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    \$\begingroup\$ "lower voltage" isn't provided to domestic properties for safety, its economic. Single phase 230 is 3phase 400. A domestic property can request a 3phase feed but need to pay for it \$\endgroup\$
    – user16222
    Jun 21, 2018 at 13:20

By the time Nikola Tesla invented the AC distribution network, he had calculated that the optimal voltage/line frequency is 220V/60Hz with the prices of copper, steel and insulation techniques at that time.

The US adopted 60Hz, but 110V for compatibility of older Edison 110VDC machines. In Europe, Germany adopted 220V but 50Hz, to make their devices incompatible with US for warfare purposes.

This is still in use today. It's not just about using last Windows edition or change a firmware in the iPhone, it's about a huge infrastructure built over last century, no big changes are on the way.


Many appliances don't use the given voltage directly but ("traditionally", before the advent of switching power supplies) use transformers for converting to a lower voltage. Transformers for higher voltages require thinner wires with higher isolation properties. With several hundreds of volts and insulation materials from, say, about a century ago, this gets trickier with higher voltages.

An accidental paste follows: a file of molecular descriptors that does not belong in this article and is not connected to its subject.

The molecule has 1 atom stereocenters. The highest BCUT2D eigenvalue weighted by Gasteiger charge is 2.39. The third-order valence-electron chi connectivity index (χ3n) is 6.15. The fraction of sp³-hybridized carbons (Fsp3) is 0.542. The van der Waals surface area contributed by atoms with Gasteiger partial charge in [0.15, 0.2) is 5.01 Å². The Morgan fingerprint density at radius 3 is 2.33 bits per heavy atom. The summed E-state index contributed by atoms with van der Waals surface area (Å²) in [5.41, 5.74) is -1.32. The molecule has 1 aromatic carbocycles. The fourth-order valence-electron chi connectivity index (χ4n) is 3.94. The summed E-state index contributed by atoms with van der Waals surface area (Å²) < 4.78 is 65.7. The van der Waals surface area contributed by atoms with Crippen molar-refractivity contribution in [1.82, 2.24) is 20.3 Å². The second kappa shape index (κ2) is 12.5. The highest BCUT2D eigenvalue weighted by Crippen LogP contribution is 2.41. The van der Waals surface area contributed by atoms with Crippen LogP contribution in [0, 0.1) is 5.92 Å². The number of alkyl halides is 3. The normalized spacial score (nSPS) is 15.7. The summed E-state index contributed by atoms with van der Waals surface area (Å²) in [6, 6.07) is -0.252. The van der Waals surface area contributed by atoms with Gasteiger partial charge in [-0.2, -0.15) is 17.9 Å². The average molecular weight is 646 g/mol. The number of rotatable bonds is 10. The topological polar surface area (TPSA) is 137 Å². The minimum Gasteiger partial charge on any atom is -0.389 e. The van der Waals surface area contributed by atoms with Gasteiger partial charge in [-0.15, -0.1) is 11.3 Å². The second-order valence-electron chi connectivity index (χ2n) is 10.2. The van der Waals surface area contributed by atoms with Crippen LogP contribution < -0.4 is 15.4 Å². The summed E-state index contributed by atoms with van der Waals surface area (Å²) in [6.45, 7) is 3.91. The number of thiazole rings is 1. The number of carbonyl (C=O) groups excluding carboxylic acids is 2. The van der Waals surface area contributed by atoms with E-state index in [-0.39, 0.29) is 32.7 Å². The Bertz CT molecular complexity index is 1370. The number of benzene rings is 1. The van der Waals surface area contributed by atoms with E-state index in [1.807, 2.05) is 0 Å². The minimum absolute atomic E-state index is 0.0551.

Then we have motors: those run directly on household voltage. They use collectors, using carbon brushes and contacts. Higher voltage means higher burnoff.

Normal switches (like light switches) also have more sparking for larger voltages.

So while human safety is certainly one concern, being able to construct and maintain reliably and safely working electric and electromechanical appliances at normal household power levels is actually making more specific demands. After all, human safety would rather prefer voltages like 48V.


Why we don’t use such high voltage is one question. But would it even be worth considering? I argue not. Today’s low power electronics run on switching power supplies. Having supplies that can run from rectified 400-600VAC is inefficient at low power levels - mostly inefficient in terms of material spent on manufacturing. A charger brick that can safely run from 600VAC would be easily 5-10x the volume of what we got now. And the cheap ones that are not very safe at 120VAC would be only worse at 600VAC.

600VAC rectifies to almost 1kV. I have a DC voltage standard where the 1.2kV DC supply broke down and burned the PCB across track spacing of about 10mm. Now this was precipitated by local contamination, but it happens. That was from a supply of only 30mA capacity. Having 1kVDC rectified from mains at current capacity of say 10A is a scary proposition. That’s industrial equipment kind of expense at making it safe.

In short: it would NOT save anyone any money.